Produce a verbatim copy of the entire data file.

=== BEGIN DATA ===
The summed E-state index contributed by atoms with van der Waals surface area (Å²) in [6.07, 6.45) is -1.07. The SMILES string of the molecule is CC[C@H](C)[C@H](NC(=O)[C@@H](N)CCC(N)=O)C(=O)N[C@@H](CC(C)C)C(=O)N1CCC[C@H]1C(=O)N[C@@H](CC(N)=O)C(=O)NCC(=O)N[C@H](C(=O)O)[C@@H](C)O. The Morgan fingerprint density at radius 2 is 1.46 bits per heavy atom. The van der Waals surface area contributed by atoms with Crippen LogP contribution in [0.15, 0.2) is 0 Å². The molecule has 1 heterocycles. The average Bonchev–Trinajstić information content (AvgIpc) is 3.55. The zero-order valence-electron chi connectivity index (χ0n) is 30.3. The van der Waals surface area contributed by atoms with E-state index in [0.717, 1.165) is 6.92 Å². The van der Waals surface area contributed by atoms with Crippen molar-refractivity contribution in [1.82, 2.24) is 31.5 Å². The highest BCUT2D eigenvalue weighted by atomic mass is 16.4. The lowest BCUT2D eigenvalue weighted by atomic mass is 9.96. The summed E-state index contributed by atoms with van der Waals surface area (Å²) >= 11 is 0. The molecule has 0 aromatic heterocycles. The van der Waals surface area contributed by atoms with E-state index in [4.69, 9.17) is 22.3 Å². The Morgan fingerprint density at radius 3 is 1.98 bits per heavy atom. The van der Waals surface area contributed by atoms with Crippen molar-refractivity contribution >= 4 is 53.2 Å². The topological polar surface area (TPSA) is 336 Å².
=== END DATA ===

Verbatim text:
The summed E-state index contributed by atoms with van der Waals surface area (Å²) in [6.07, 6.45) is -1.07. The SMILES string of the molecule is CC[C@H](C)[C@H](NC(=O)[C@@H](N)CCC(N)=O)C(=O)N[C@@H](CC(C)C)C(=O)N1CCC[C@H]1C(=O)N[C@@H](CC(N)=O)C(=O)NCC(=O)N[C@H](C(=O)O)[C@@H](C)O. The Morgan fingerprint density at radius 2 is 1.46 bits per heavy atom. The van der Waals surface area contributed by atoms with Crippen LogP contribution in [0.15, 0.2) is 0 Å². The molecule has 1 heterocycles. The average Bonchev–Trinajstić information content (AvgIpc) is 3.55. The zero-order valence-electron chi connectivity index (χ0n) is 30.3. The van der Waals surface area contributed by atoms with E-state index in [0.717, 1.165) is 6.92 Å². The van der Waals surface area contributed by atoms with Crippen molar-refractivity contribution in [1.82, 2.24) is 31.5 Å². The highest BCUT2D eigenvalue weighted by atomic mass is 16.4. The lowest BCUT2D eigenvalue weighted by atomic mass is 9.96. The summed E-state index contributed by atoms with van der Waals surface area (Å²) >= 11 is 0. The molecule has 0 aromatic heterocycles. The van der Waals surface area contributed by atoms with E-state index in [4.69, 9.17) is 22.3 Å². The Morgan fingerprint density at radius 3 is 1.98 bits per heavy atom. The van der Waals surface area contributed by atoms with Crippen molar-refractivity contribution >= 4 is 53.2 Å². The topological polar surface area (TPSA) is 336 Å².